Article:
Jesus and the delay of the Second Coming: maybe he doesn’t want to be seen with us

Jesus and the delay of the Second Coming: maybe he doesn’t want to be seen with us April 20, 2015

A few months back I watched Simon Schama’s gripping 5-part video series The Story of the Jews, which takes us from the reign of David to contemporary Judaism. The series is highly acclaimed and I can’t recommend it enough.

Episode 2, “Among Believers,” covers Judaism in the medieval period and its difficulties with Christianity and Islam.

Schama recounts the famous debate, known as the “Barcelona Disputation,” which took place over three days beginning on July 20, 1263. The debate, organized by the the church, pitted the Jewish convert to Roman Catholicism, Pablo Christiani, against one of the towering intellectual figure of medieval Judaism, philosopher Rabbi Moses ben Nachman, better know as Nachmanides.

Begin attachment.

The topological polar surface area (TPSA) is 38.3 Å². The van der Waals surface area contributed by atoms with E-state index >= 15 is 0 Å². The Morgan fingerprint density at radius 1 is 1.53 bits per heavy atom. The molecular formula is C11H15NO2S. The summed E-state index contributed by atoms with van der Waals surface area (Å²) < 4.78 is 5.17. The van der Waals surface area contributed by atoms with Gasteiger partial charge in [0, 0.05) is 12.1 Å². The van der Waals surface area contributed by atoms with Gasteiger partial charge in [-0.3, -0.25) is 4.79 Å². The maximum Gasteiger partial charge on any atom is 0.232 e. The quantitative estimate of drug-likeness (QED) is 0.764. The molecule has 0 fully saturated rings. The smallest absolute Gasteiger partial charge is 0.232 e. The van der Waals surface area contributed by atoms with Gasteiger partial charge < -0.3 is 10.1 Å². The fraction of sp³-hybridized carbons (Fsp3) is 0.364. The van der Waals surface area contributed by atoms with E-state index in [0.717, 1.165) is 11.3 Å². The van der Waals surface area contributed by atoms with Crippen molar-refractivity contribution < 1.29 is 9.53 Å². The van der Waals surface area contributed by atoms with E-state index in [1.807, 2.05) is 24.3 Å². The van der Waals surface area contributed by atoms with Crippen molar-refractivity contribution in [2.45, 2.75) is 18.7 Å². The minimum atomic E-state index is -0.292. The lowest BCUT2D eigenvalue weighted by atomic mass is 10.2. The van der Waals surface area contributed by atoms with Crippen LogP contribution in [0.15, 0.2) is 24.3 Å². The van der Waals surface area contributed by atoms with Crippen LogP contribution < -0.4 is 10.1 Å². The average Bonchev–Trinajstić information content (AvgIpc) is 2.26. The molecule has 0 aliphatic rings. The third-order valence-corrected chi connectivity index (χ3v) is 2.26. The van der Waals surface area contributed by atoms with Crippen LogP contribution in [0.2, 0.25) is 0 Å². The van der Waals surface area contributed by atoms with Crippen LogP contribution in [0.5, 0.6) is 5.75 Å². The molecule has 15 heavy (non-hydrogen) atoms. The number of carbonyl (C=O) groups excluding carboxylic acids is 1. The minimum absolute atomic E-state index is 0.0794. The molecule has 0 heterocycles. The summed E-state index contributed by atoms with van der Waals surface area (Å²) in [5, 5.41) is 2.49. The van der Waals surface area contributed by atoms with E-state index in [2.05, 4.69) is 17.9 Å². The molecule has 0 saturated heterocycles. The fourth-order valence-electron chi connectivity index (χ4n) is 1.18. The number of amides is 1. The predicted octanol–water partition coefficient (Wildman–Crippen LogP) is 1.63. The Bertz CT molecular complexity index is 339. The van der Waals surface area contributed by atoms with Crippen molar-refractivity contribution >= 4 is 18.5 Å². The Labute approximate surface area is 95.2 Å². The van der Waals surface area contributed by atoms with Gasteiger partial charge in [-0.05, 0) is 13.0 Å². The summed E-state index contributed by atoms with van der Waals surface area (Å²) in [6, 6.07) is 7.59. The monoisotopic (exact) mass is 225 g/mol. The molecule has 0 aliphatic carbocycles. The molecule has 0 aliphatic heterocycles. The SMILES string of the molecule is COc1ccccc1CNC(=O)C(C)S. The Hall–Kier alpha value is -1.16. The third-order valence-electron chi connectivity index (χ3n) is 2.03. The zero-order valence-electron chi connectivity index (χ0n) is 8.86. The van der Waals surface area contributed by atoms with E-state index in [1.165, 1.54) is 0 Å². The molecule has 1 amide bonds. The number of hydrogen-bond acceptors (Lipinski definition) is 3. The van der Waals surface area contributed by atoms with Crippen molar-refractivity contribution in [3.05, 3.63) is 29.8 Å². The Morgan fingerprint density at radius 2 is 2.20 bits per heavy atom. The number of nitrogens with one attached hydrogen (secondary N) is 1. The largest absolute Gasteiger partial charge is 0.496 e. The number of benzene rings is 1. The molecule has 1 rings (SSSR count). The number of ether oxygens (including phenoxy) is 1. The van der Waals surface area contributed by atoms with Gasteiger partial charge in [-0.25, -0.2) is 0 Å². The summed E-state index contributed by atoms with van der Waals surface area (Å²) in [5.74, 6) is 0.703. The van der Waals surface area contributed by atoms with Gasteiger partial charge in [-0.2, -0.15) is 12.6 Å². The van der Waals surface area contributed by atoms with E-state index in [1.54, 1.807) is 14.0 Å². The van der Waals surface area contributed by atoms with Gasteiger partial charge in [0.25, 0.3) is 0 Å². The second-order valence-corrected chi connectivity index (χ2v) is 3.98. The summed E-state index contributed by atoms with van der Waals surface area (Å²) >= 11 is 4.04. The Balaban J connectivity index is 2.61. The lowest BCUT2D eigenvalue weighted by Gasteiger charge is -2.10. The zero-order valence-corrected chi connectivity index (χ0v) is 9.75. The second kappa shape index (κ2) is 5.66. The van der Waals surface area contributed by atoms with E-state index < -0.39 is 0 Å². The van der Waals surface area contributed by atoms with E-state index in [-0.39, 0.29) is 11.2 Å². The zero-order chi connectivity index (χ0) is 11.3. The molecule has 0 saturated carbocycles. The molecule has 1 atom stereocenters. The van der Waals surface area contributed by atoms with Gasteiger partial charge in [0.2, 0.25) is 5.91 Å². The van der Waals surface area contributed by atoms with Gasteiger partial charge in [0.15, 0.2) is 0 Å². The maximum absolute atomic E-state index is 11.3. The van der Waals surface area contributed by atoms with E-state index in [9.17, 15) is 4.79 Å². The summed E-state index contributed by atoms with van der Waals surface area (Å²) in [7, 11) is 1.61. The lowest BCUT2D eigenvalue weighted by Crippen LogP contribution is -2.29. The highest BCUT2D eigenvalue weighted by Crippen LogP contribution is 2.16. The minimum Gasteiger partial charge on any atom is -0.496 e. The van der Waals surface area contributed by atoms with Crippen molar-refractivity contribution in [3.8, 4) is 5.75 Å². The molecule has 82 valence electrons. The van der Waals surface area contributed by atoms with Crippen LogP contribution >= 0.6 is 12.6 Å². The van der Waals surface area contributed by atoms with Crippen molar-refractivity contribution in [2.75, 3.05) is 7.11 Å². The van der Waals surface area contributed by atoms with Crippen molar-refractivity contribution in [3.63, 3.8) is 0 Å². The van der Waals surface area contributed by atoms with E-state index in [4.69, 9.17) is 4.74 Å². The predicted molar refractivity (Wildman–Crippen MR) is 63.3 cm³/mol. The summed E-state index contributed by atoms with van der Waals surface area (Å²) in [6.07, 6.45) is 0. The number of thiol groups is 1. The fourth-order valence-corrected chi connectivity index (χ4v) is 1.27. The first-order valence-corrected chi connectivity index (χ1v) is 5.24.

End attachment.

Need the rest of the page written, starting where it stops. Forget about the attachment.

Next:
Christiani set out to show from the Torah and Talmud that Judaism’s own sacred texts predicted Jesus as the messiah who was to come. Nachmanides’s task–surrounded by ecclesiastical and royal power–was to show that this was not the case.

Schama, together with Leon Wieseltier, recount the debate, summarizing some of Nachmanides’s points and (it seems) elaborating a bit on those points themselves.

Christiani’s argument, they say, was unconvincing and has fallen on deaf Jewish ears ever since. They make two main points (you can get a fuller picture of the debate here), one I am very familiar with (having read Paul’s letters, especially Romans) and a second that I have not given nearly as much thought to.

First: If Jesus would have been the messiah, there would have been a mass Jewish following.